Unusual instrumentation inspires NYC-based trombonist Steve Swell to ever greater heights on the six compositions comprising The Center Will Hold. Pride of place goes to veteran drummer Andrew Cyrille, who certainly deserves the extra billing he receives on the cover. Beside him are a mixture of long time colleagues of the trombonist, violinist Jason Kao Hwang and cellist Fred Lonberg-Holm, and more recent collaborators, pianist Robert Boston, who fulfilled a leading role on Swell's accomplished Brain In A Dish (NoBusiness, 2019), and, on one of her first recordings, chromatic harmonica-player Ariel Bart, a 22 year old newcomer from Israel, who adds a startling new shade to Swell's palette.
Swell uses familiar building blocks of riffs and simple themes in novel ways in episodic open-ended settings on the first three tracks, where they frame exciting opportunities for individual expression, grasped with both hands by his talented crew. The dissonant annunciatory blasts from trombone and harmonica which launch proceedings immediately focus attention, while Cyrille provides the glue which binds together the swathes of improv color which follow. Swell's first feature, smearily zigzagging between registers, is one of the notable moments, as are the Sun Ra-evoking sonorities conjured by Bart and Boston on organ.
On the title cut, named in optimistic opposition to a line in the poem The Second Coming by W.B. Yeats, a propulsive vamp punctuates a series of arresting vignettes which include a bristling twosome between Boston's piano and Cyrille's drums, and a lightly-textured solo from the drummer in which he seemingly references the cadences of "The People United Will Never Be Defeated" among other infectious motifs. Among the striking passages in "Mikrokosmos II" are a klezmer-inflected summit between Bart and Hwang which spins woozily out of control, and a mercurial interchange between the leader and Boston, as well as an electronics-fuelled shape-shifting double act between Hwang and Lonberg-Holm.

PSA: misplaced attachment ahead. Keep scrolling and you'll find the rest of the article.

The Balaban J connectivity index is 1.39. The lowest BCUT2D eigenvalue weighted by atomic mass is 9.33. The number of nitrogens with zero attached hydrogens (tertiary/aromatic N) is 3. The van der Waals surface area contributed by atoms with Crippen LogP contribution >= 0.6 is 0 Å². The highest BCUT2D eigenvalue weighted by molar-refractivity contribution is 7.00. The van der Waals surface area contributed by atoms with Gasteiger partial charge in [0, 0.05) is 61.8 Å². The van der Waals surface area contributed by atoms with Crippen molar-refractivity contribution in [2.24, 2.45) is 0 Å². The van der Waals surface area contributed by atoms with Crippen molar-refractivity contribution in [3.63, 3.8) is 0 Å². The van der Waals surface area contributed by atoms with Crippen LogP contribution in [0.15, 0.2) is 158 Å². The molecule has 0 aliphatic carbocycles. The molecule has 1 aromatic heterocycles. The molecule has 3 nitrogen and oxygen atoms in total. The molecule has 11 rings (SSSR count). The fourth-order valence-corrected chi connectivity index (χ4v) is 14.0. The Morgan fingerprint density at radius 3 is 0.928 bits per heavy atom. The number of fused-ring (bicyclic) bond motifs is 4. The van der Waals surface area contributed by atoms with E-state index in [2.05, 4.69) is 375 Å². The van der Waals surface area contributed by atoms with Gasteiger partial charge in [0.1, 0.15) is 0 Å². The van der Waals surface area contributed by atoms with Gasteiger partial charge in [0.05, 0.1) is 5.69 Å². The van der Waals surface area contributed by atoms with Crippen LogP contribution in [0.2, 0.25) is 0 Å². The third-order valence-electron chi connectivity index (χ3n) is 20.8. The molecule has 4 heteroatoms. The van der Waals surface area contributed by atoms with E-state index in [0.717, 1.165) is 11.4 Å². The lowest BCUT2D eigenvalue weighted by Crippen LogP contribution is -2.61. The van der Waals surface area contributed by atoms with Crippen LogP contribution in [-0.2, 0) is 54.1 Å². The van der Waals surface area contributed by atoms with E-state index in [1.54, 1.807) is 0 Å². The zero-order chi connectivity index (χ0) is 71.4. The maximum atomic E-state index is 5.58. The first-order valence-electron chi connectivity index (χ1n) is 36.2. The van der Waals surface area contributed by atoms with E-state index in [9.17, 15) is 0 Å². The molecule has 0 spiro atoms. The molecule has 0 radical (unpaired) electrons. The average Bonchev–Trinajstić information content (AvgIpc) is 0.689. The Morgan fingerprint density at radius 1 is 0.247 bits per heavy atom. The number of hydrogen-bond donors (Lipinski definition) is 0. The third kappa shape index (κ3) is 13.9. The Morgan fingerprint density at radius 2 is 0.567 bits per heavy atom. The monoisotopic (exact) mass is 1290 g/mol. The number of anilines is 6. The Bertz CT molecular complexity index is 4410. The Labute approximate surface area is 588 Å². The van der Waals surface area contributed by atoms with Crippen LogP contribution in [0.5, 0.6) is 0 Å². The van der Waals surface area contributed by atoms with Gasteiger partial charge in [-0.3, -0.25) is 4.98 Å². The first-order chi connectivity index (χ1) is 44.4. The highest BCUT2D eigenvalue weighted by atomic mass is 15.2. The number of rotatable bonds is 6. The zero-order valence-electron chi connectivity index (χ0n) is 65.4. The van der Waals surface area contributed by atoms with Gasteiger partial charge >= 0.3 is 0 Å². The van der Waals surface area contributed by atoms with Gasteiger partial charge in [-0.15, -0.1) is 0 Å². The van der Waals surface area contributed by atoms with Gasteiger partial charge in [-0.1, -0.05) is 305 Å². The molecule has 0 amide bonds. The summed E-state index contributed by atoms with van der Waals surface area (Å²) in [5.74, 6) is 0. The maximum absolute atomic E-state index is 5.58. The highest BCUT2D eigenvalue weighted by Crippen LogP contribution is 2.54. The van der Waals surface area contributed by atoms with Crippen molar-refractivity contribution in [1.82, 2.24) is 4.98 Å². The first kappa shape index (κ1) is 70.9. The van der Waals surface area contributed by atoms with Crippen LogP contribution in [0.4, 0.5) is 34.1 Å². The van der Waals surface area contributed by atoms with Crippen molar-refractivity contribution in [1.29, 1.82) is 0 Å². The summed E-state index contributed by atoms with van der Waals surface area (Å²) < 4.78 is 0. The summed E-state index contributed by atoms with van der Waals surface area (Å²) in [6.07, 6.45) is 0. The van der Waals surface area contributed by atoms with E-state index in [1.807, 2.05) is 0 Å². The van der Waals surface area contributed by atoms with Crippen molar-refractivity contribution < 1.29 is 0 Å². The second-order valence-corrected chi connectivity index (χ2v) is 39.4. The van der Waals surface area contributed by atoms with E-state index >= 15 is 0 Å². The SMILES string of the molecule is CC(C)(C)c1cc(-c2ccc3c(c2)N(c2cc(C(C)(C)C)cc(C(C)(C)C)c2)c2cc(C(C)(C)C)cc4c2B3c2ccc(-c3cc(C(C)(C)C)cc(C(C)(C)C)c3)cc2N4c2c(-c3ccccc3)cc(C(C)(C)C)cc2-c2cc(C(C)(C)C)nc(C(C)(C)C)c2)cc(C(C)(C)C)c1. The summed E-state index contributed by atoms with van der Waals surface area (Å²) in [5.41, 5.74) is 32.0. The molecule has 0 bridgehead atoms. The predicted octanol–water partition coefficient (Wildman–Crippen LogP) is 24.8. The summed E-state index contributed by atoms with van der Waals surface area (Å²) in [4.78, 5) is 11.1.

Thereafter Swell tilts to more recognizable forms, with the punchy "Laugh So You Don't Cry" housing a sequence of stirring features, not least his own which veers between tight squiggly figures and sustained emotive cries, while Bart notably supplements her bent notes with an affecting human keen. Later, on the swinging "Robo Call" Hwang successfully juxtaposes effects laden screeches and distortions against the anthemic narrative. The closing "Spontaneous Protocols," as its name suggests, represents more of a returns to the early gambit, as it unfolds into a chain of duets with the always inventive Cyrille the common denominator.
Swell has produced a well-rounded program chock full of tremendous playing; it ranks alongside his finest releases.
Celestial Navigation; The Center Will Hold; Mikrokosmos II; Laugh So You Don't Cry; Robo Call; Spontaneous Protocols.
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